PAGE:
Kentucky gets a boost for its effort to save lives on the highways
FRANKFORT, Ky. — National Highway Traffic Safety Administration (NHTSA) officials have notified Gov. Steve Beshear and the Kentucky Transportation Cabinet that the commonwealth will receive a $481,124 federal grant to encourage seat belt usage.
“The safety administration has recognized our solid commitment to saving lives on the commonwealth’s roadways,” said Gov. Beshear. “We are very appreciative of that recognition. We are also fortunate to have professionals in the Office of Highway Safety who are dedicated and resolute in their determination to get everyone to buckle up.”
“This funding is a shot in the arm for our campaigns that encourage and enforce seatbelt usage,” said Transportation Secretary Joe Prather. “Our 2008 ‘Click It or Ticket’ campaign is just around the corner. We are also preparing to launch a new statewide information blitz to encourage the public to buckle up. This is a very timely grant.”
The 2008 Occupant Protection Incentive Grant Program was reauthorized by the Safe, Accountable, Flexible, Efficient Transportation Equity Act: A Legacy for Users (SAFETEA-LU), to encourage states to implement and enforce occupant protection programs and laws.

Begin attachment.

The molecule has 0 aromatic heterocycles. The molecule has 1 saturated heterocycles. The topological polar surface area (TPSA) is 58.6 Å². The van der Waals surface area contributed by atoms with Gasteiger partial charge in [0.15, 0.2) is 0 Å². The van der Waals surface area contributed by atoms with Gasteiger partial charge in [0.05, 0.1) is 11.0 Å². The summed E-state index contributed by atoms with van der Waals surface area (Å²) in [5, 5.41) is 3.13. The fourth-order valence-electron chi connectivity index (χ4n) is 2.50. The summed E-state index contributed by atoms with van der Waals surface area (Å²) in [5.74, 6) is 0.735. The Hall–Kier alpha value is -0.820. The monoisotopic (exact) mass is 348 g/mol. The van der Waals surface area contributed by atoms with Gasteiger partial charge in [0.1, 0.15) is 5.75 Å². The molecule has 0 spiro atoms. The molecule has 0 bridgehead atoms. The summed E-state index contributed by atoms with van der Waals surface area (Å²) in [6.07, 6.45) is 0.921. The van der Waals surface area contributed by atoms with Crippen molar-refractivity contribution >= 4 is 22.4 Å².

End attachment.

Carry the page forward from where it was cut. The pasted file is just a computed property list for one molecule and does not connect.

Funds are awarded to states that meet at least four of six criteria. Kentucky met five: a seat belt use law for all occupants, a primary seat belt law, special traffic enforcement programs, a child passenger protection education program, and a child passenger protection law.
“We are confident that future reductions in highway crashes, injuries and deaths in Kentucky will result from the programs you are implementing,” said James F. Portis, Jr., NHTSA deputy administrator, in his letter of notification to the governor. “The actions that you, the Kentucky Legislature and the Governor’s Office of Highway Safety have taken to address this serious problem are to be commended.”
Fatalities on Kentucky highways decreased in 2006 and 2007 and are occurring at a still lower rate thus far in 2008.
“We are moving in the right direction, but we still have a long way to go,” said Boyd Sigler, director of the cabinet’s Office of Highway Safety. “We will continue to work tirelessly in our efforts to save lives on Kentucky highways.”